Re: [TLS] Merkle Tree Certificates

David Benjamin <> Mon, 05 June 2023 19:22 UTC

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From: David Benjamin <>
Date: Mon, 05 Jun 2023 15:21:45 -0400
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To: Watson Ladd <>
Cc: "<>" <>, Devon O'Brien <>
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Subject: Re: [TLS] Merkle Tree Certificates
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On Tue, Mar 14, 2023 at 1:47 PM Watson Ladd <> wrote:

> Come embrace the temptations of the Sea-SIDH!
> Intermediate certs are rarely used, so that would achieve 204 byte sig
> on intermediate+ 64 byte intermediate key + 204 byte  sig of EE cert
> since the signing time doesn't matter. Then with SCT and OCSP, it's
> 204 bytes each.

I wasn’t able to find a reference to a Sea-SIDH signature scheme. Do you
have a pointer? Do you mean this thing?

Taking 2 seconds to generate a signature is... certainly a constraint. :-)

> As for the actual proposal, I like the idea of per-protocol subjects.
> I am worried about the way this makes the PKI a more distributed
> system, in the Lamportian sense. A certificate being used successfully
> depends now on the transparency service propagating the batch from the
> CA and the CA creating the batch, and the user-agent, not the site,
> determines what transparency service is used. This makes it much more
> difficult for sites to be sure their certificates will actually work.

To some degree, subscribers already rely on this. RPs have various
requirements, and it is up to the CA to provide subscribers with
certificates that meet the requirements. Some requirements can be checked
by the subscriber, but some cannot.

In X.509, the certificate chain and signatures can be checked by the
subscriber. (Although X.509 is so complex and variable that it’s unlikely
the subscriber’s checks exactly matched the RP’s!) But other requirements,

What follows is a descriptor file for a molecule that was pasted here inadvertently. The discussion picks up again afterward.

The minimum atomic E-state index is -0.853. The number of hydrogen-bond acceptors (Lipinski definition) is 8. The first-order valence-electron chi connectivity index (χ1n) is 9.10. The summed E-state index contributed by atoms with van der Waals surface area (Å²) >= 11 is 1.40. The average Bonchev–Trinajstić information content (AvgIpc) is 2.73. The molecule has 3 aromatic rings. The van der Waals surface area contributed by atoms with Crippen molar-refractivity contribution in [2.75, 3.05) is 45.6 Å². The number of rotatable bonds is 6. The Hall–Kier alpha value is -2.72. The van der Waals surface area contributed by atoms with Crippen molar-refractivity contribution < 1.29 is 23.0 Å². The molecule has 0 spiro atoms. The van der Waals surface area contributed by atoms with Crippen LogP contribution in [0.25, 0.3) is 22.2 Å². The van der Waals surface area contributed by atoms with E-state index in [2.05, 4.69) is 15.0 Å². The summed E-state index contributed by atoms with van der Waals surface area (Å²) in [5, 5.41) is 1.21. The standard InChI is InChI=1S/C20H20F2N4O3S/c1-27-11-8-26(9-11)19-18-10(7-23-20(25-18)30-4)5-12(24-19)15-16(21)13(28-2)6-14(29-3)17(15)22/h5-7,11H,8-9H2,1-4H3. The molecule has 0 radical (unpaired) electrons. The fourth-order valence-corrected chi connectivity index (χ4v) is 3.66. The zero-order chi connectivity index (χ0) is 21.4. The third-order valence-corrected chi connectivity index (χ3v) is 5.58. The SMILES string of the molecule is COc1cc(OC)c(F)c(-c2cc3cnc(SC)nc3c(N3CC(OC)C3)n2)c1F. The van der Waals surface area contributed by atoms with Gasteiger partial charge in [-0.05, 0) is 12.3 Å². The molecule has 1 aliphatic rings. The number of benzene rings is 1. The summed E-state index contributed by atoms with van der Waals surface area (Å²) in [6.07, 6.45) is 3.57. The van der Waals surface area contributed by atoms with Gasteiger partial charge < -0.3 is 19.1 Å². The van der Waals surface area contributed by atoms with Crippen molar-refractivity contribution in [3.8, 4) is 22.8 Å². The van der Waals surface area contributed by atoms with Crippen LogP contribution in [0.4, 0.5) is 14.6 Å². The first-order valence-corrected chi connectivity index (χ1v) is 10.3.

notably future policy actions, cannot. The certificate may later be
revoked, the CA or CT log may be distrusted, etc.

In this proposal, we could have the CA pass the subscriber the signed
window alongside the proof (not currently in the draft, but this is a good
reason to include it). The subscriber can then check the inclusion proof,
hopefully with much less implementation variability than X.509.

The subscriber still needs to know if the RP recognizes that batch. These
are more dynamic than X.509 roots, but are covered by the negotiation
mechanism. On mismatch, you just pick another certificate, such as an X.509
one which is as checkable as before. So this part isn’t so much checked as
made moot. (A negotiation mechanism is ultimately “tell me if the RP will
accept this cert, so I can filter down to the ones that work”.)

Finally, subscriber and RP must agree on what, e.g, root hash #42 was. This
flows from CA to TS to RP, which is indeed hard for the subscriber to
directly check. (Though the subscriber could always fetch hashes from known
TSs to compare.) However, a mismatch here means the CA produced a split
view. The responsibilities have shifted, but analogous misbehavior in X.509
+ CT would typically result in a policy action, something the subscriber
already cannot check offline.